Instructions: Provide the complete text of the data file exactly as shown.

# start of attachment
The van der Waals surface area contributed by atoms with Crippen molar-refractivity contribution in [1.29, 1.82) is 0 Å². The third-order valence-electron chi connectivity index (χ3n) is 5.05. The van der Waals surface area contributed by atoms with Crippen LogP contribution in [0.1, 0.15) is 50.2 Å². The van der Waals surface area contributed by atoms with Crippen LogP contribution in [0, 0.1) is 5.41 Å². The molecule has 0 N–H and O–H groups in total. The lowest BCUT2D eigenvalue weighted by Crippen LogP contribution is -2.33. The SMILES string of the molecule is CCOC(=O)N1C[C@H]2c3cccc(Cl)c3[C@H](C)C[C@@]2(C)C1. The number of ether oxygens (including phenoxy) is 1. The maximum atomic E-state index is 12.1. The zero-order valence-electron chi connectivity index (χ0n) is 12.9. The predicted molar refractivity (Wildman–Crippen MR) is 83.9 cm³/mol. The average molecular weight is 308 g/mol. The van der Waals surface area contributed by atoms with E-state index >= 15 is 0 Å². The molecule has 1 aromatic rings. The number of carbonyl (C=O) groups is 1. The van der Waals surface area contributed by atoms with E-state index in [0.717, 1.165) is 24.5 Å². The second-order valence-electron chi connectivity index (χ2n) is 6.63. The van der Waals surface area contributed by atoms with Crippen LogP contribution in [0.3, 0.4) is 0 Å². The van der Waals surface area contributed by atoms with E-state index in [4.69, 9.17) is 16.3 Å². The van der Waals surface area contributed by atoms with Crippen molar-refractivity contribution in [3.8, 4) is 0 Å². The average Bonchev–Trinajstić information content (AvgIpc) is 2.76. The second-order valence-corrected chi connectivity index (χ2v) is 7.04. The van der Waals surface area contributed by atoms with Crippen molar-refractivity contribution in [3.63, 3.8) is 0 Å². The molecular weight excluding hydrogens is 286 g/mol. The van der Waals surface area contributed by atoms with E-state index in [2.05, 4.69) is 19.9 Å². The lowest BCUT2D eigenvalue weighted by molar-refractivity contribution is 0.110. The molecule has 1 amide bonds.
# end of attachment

The van der Waals surface area contributed by atoms with Crippen molar-refractivity contribution in [1.29, 1.82) is 0 Å². The third-order valence-electron chi connectivity index (χ3n) is 5.05. The van der Waals surface area contributed by atoms with Crippen LogP contribution in [0.1, 0.15) is 50.2 Å². The van der Waals surface area contributed by atoms with Crippen LogP contribution in [0, 0.1) is 5.41 Å². The molecule has 0 N–H and O–H groups in total. The lowest BCUT2D eigenvalue weighted by Crippen LogP contribution is -2.33. The SMILES string of the molecule is CCOC(=O)N1C[C@H]2c3cccc(Cl)c3[C@H](C)C[C@@]2(C)C1. The number of ether oxygens (including phenoxy) is 1. The maximum atomic E-state index is 12.1. The zero-order valence-electron chi connectivity index (χ0n) is 12.9. The predicted molar refractivity (Wildman–Crippen MR) is 83.9 cm³/mol. The average molecular weight is 308 g/mol. The van der Waals surface area contributed by atoms with E-state index >= 15 is 0 Å². The molecule has 1 aromatic rings. The number of carbonyl (C=O) groups is 1. The van der Waals surface area contributed by atoms with E-state index in [0.717, 1.165) is 24.5 Å². The second-order valence-electron chi connectivity index (χ2n) is 6.63. The van der Waals surface area contributed by atoms with Crippen LogP contribution in [0.3, 0.4) is 0 Å². The van der Waals surface area contributed by atoms with E-state index in [4.69, 9.17) is 16.3 Å². The van der Waals surface area contributed by atoms with Crippen molar-refractivity contribution in [3.8, 4) is 0 Å². The average Bonchev–Trinajstić information content (AvgIpc) is 2.76. The second-order valence-corrected chi connectivity index (χ2v) is 7.04. The van der Waals surface area contributed by atoms with Crippen molar-refractivity contribution in [3.63, 3.8) is 0 Å². The molecular weight excluding hydrogens is 286 g/mol. The van der Waals surface area contributed by atoms with E-state index in [2.05, 4.69) is 19.9 Å². The lowest BCUT2D eigenvalue weighted by molar-refractivity contribution is 0.110. The molecule has 1 amide bonds.